Aguinaldo’s “The Mansion” in Singapore

February 25, 2020
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The Mansion’s significance

One of the most important events in our history is a little-known meeting between Gen. Emilio Aguinaldo and Edward Spencer Pratt, who served as US consul general from 1893-99 to Singapore. The American facilitated the meeting with the goal of persuading Aguinaldo to resume his armed struggle against Spain. Pratt pledge that the US would grant Filipinos independence after Spain is defeated. Aguinaldo went back to Hong Kong then sailed back home. He disembarked in Cavite on May 19, 1898, treated like a returning Roman conqueror.

Aguinaldo wrote:

 “The United States would at least recognize the Independence of the Philippines under the protection of the United States Navy. The Consul added that there was no necessity for entering into a formal written agreement because the word of the Admiral and of the United States Consul were, in fact, equivalent to the most solemn pledge that their verbal promises and assurance would be fulfilled to the letter and were not to be classed with Spanish promises of Spanish ideas of a man’s word of honor. In conclusion, the Consul said, “The Government of North America, is a very honest, just, and powerful government.”

It turns out that Consul Pratt did not have the clearance to get into such a deal. Or was it a brilliant ploy to induce the young general to resume his rebellion? Was he misled to support the American forces? Were they mere pawns in some larger chess game?

Where the two met

The historian, Alfredo Saulo, in his book “Emilio Aguinaldo: Generalissimo and President of the First Philippine Republic–first Republic in Asia,”  wrote that Aguinaldo met “the American consul the next day (April 22, 1898), between 9 and 12 o’clock in the evening, at a secluded place called “The Mansion,” on River Valley Road. Present at the meeting, besides Aguinaldo and Pratt, were Bray, who acted as interpreter.”

The Mansion was an odd name for a hotel business. So I ran a check on manuscripts of the time. Old newspaper ads from the Straits Times and other broadsheets shows that it was indeed its official name. The US Congressional records confirm it.

Locating The Mansion wasn’t easy because the wealthiest Straits Chinese and European traders built their mansions in the area.”The Mansion,” is not a private home though its name suggests otherwise. It’s typical to unearth records that refer to these houses as mansions.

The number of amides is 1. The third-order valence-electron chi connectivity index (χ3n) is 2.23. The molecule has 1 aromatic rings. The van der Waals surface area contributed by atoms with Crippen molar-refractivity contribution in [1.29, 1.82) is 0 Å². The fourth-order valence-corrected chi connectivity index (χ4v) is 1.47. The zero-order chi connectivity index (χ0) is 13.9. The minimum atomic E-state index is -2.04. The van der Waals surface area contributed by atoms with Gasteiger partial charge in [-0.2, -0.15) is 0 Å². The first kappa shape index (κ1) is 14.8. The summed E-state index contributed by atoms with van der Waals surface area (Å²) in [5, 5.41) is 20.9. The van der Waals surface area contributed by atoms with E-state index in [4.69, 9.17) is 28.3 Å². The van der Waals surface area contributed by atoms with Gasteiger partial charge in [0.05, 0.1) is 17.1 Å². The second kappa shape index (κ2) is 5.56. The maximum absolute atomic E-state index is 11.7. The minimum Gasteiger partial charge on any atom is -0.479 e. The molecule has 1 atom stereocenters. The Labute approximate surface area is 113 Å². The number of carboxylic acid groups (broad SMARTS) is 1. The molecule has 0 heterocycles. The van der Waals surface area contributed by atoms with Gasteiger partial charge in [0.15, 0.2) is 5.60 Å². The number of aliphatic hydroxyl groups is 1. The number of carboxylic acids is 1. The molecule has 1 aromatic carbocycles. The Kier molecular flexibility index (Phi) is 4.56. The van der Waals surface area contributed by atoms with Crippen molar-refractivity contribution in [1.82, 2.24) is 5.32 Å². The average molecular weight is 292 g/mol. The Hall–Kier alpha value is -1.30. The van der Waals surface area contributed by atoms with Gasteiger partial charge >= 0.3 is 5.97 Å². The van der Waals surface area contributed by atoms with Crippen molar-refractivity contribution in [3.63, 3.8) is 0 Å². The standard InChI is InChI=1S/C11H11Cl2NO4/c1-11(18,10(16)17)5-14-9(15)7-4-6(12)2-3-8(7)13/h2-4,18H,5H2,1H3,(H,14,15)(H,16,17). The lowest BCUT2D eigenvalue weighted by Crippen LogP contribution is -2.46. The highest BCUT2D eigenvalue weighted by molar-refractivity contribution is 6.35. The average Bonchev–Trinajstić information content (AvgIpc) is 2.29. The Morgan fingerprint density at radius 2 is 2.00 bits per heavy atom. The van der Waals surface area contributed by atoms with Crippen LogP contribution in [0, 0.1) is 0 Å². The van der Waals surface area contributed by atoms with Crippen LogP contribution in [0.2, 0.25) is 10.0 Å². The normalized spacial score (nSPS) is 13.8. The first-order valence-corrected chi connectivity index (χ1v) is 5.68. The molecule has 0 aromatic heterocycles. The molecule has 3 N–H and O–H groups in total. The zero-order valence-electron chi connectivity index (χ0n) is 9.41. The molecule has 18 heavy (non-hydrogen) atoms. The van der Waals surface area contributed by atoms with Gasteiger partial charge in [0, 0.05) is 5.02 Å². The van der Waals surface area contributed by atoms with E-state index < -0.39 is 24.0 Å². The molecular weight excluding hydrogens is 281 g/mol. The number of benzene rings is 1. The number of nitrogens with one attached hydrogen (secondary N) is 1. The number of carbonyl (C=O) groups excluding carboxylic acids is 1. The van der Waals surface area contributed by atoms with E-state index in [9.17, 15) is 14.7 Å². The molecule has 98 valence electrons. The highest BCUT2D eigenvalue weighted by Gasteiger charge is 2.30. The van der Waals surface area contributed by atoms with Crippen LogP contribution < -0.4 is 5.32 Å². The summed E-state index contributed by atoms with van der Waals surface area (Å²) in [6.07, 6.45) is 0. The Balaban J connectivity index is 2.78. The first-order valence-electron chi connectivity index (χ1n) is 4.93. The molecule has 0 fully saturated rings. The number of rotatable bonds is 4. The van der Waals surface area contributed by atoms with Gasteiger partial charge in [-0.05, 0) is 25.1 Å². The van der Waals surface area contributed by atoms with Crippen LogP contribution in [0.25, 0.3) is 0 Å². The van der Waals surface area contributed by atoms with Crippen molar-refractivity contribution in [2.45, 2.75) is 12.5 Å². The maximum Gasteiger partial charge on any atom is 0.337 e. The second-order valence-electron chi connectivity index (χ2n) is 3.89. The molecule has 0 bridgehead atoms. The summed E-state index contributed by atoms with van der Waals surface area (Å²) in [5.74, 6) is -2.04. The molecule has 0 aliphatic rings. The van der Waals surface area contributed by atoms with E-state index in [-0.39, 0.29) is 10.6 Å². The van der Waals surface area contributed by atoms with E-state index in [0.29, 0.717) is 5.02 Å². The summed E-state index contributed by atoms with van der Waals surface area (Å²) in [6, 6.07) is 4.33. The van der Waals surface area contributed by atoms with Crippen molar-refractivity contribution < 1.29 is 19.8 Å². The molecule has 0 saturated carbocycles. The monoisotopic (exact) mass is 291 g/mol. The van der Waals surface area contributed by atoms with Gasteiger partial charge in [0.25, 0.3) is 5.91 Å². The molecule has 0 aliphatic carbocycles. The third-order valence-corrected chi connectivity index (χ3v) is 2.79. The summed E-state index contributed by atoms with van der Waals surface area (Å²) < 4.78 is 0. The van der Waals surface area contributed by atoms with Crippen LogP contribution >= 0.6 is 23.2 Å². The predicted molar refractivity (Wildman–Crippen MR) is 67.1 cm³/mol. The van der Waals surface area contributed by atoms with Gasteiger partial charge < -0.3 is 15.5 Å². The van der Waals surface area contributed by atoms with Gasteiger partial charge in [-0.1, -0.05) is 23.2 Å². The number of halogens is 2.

Resuming the search

Last January 28 I received a message from popular historian Ambeth Ocampo inquiring about the Mansion’s location. I wrote a blog about my search to find it many years ago.

I have an idea where it once stood but have no documents to substantiate it. All I have is a hunch and we all know that a hunch will not hold up in court.

The interaction reminded me of how important discovering the place is for us Filipinos. The event and place’s historical significance must not be lost. It deserves to be remembered and retold.

The last conference between Aguinaldo and the Pratt was held in the former US consulate in Singapore on April 25, 1898.

The Mansion. Architectural drafts and notes. 1910-11. Courtesy of NAS.

Location located

Last week I finally found what I’ve been searching for all these years. Thanks to the National Archives of Singapore’s extensive building records that date back to more than a century.

I found a plan for a comfort room The Mansion’s owner wanted to add (yes, a baño) that was to be built in 1910-11. The architectural draft provided important details but it was a hand-drawn map that provided the answer to my long-standing question where property used to stand.

Today, a condominium called The Imperial stands on The Mansion’s former location. The closest landmark would be the Sri Thendayuthapani, a 19th-century Hindu temple. This temple was already standing when Aguinaldo lodged in The Mansion.

Too bad, El Presidente was not much of a writer. He did not have the fondness for writing like Rizal. We’ll never get to read what he thought of that Indian temple, which must have been strange for him. Or what were his impressions of Singapore and that of “The Mansion.”

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